Lawrence Meyers: When you are designing a long-term portfolio, one of the trickiest elements is properly allocating your chosen asset classes. This is particularly challenging if your long-term portfolio is geared more towards what an income investor desires, as opposed to someone who wants a completely diversified portfolio.
There is no one “right” allocation. The first step in asset allocation is deciding on your risk tolerance. If you are extremely low-risk, then that portfolio is going to be very different even from the average investor.
What I’m providing here is a suggested asset allocation for those who are geared more toward income and average risk. Those with higher risk tolerance can obviously increase the weighting of pure equities while those of lower risk tolerance can decrease it.
Start With Stocks
The first place to start is with equities. Even if you are an income investor, you have to have stocks, because they are going to provide you with some capital gains over time, as the stock market has a long-term upward bias.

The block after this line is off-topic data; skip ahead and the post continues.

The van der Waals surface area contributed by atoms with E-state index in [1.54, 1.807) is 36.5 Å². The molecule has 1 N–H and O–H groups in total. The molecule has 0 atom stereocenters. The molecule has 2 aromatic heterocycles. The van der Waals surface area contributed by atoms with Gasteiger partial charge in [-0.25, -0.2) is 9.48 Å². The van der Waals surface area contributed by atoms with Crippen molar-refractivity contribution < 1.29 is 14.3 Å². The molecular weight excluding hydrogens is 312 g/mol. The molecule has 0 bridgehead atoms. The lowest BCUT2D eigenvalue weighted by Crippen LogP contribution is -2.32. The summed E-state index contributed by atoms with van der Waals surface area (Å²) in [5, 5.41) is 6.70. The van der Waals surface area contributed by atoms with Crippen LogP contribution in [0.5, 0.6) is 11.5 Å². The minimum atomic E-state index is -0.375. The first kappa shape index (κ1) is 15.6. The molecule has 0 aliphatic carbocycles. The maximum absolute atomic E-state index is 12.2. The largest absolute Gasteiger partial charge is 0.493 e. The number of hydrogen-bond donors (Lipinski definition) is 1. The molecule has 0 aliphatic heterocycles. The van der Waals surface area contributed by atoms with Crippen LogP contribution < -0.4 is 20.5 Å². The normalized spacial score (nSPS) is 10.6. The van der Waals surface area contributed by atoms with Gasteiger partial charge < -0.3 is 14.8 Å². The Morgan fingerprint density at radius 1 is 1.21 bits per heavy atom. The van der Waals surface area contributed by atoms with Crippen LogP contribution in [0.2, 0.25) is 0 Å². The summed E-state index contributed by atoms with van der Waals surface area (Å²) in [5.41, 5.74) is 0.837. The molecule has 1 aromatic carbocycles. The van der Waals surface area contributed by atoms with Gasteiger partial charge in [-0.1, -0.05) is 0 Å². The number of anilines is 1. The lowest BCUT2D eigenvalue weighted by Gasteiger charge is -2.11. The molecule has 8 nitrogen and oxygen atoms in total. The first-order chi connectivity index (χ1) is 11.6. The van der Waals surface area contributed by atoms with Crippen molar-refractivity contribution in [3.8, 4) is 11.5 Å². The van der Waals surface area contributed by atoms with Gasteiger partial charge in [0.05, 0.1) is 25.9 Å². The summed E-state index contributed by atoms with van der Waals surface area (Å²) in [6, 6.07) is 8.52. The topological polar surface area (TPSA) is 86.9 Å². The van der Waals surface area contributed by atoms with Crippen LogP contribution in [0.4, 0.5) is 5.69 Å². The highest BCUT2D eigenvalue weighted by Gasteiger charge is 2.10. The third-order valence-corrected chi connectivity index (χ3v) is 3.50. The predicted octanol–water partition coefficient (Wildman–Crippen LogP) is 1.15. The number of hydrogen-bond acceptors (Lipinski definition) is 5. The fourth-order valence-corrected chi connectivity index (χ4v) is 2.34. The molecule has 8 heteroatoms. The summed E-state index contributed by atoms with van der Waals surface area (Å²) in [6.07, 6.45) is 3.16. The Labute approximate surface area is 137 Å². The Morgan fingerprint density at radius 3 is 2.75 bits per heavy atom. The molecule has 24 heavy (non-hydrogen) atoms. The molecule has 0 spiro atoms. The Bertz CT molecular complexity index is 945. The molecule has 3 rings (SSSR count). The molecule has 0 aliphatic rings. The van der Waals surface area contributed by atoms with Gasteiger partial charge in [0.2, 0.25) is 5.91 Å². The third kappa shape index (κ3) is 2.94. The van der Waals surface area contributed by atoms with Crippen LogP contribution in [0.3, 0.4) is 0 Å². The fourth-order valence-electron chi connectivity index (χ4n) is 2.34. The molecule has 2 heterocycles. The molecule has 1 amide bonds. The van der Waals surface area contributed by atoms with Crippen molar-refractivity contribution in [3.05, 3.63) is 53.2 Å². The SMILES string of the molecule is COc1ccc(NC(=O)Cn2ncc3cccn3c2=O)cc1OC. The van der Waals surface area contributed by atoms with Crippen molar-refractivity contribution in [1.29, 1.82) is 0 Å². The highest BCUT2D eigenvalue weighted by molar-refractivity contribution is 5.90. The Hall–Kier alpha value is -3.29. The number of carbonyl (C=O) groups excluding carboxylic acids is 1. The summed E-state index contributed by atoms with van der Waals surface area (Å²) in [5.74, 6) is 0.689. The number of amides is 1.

I would start with a 15% weighting in large-cap dividend stocks. This would include either an ETF like Vanguard High Dividend Yield ETF (NYSEArca: VYM) or some of the stocks that the fund holds. This gives you exposure to solid brand-name companies with dividends generally paying 3% or more.
Some conservative investors think international stocks should be avoided, but I totally disagree. International stocks are undervalued compared to domestic stocks right now, and there are numerous outstanding international companies that pay very generous dividends. The iShares International Select Dividend (NYSEArca: IDV) yields 4.5%, and contains several big and familiar names in energy, financial services and pharmaceuticals. I would put 15% in here.
Because of the risk associated with mid-cap and small-cap stocks, I would advise the income investor to only go with companies that they are specifically familiar with. Stocks in these asset classes don’t pay dividends quite as much.
Real Estate Always Comes Back
Next, I would allocate 15% into REITs. The great thing about real estate is that, even if times get really hard such as they did in the financial crisis, real estate will always come back over time.
REITs are required to pay 90% of net income as dividends. Personally, I would diversify across many different kinds of REITs, which you can do using iShares Cohen & Steers REIT ETF (NYSEArca: ICF).